Hunting for the hidden music caches in Anchorage

With the average college student’s
taste in music varying from normal to
abnormally astounding, it is strange that
Anchorage seemingly does not have such a
large selection of CDs and even less records
available. But if one is willing to look hard
enough, there are still places in Anchorage
that carry music that is out of the ordinary.
The first place to scout out for music is
Metro Music and Books, located on the right
side of Benson just before the Sears Mall.
The store may look small on the outside, but
the inside is filled with one of the largest CD
collections available for purchasing. Row
after row is filled with CDs from every genre
one can fathom such as Irish folk or Indian
flute music. The point is that the selection
is obtuse and original and definitely worth
looking into. And if the store does not carry
what a customer is looking for, they will
order it in.
As for records, Metro Music and Books
may not have many of them, but the selection
is diverse. And while you’re there, the shop
links up with Shimeck’s audio to tempt
buyers into setting up their dream surround
sound system while they hunt down tunes.
Another store worth looking into within
the vicinity of Metro Music and Books is
Title Wave, located on Northern Lights Blvd.
in the REI shopping area. In the back of the
store, there is a small collection of mostly
used CDs that often has a nugget wedged
between the Miley Cyrus and My Chemical
Romance tunes. Although the selection is
small, it is not beneath looking into while on
a quest for different music.
One surefire stop for CDs is FYE, located
in the 5th Avenue Mall on the first floor.
This store has quite the collection of music,
and it is varied. This stop has always had
an extensive and full stock in music. It is
also one of the last places in town for large
movie collections for buyers ever since Sun
Coast went out of business.
The secret to finding the best CDs out
there is to attend concerts. Flock to the
shows that are put on by those up and
coming performers and their latest CD that
is hardly ever in stores will be available to
purchase.
Now records are a hard thing to come by in
Anchorage. Anyone who has been out of the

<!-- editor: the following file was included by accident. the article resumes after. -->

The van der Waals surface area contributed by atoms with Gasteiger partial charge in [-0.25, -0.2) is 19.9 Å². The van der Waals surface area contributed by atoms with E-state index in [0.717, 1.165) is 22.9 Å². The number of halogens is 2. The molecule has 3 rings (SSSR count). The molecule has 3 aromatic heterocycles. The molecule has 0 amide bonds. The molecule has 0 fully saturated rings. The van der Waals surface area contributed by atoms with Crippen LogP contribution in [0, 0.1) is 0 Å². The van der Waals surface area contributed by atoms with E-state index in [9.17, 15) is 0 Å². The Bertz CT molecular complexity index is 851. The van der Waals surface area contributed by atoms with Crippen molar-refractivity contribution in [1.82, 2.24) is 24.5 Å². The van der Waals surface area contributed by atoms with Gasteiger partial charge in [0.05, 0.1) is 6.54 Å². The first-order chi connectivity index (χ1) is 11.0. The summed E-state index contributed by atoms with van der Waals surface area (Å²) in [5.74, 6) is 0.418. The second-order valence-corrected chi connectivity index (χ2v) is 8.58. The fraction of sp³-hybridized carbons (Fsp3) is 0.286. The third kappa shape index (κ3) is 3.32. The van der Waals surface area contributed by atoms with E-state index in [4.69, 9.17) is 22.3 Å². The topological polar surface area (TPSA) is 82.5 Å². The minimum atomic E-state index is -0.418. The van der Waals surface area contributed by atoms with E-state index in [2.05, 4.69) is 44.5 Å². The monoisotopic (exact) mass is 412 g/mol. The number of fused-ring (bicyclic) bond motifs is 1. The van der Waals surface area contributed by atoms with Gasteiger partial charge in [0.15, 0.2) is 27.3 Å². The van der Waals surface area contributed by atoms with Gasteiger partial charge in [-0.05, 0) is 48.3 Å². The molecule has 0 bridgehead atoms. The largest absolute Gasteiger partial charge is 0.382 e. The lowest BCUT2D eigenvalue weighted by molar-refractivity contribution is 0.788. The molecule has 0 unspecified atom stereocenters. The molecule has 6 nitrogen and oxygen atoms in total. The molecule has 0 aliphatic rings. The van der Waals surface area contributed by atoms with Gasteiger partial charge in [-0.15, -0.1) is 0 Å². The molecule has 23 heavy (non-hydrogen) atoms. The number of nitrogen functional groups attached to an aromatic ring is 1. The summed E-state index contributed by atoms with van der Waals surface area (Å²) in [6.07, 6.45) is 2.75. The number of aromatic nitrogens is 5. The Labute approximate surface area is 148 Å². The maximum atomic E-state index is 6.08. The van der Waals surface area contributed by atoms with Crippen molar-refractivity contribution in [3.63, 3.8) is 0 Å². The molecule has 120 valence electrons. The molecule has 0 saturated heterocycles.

state knows that there are places somewhere
out there that has records stocked in shelf
after shelf. No such place is rumored to exist
in Anchorage, and if someone does know,
speak up immediately.
Although large supplies of records do not
exist, there can be handfuls found here and
there. Value Village is an obvious choice,
though the selection there is less than golden.
The stock often consists of the reject singers
from back in the day that no one still loves.
There is, however, an occasional fi nd there,
and beggars cannot be choosers.
One unsuspecting place that records can
be found at is Fred Meyer. Please, save the
gasps of shock for later. In the back corner
of any Fred Meyer electronics section, there
is one shelf devoted to records. The stock
often consists of The Beatles, The Beach
Boys, AD/DC, The Steve Miller Band, and
the occasional Radiohead or Coldplay single
can be stirred up.
And for those willing to brave it, Best
Buy has a cache of records stashed away
next to their touch-and-play guitar and drum
set up. Make sure to be armed with a pair of
earplugs when going there, because several
kids and balding men who always wanted
to be rock stars will try to be as loud as
humanly possible on the equipment.
With records on hand, one must also
have a record player. Many places in town
are rumored to have them, surprisingly
enough, including Costco and Target. A
little bit of research will quickly turn up a
decent turntable (that’s a record player for
those out of touch).
If nothing in town has what the avid
listener is looking for, ordering online is
always an option. Although the seeker must
wait for their prized music to come in, it is
the one guaranteed way to find what one is
searching for. Until Anchorage gets a Virgin
Records store, people will have to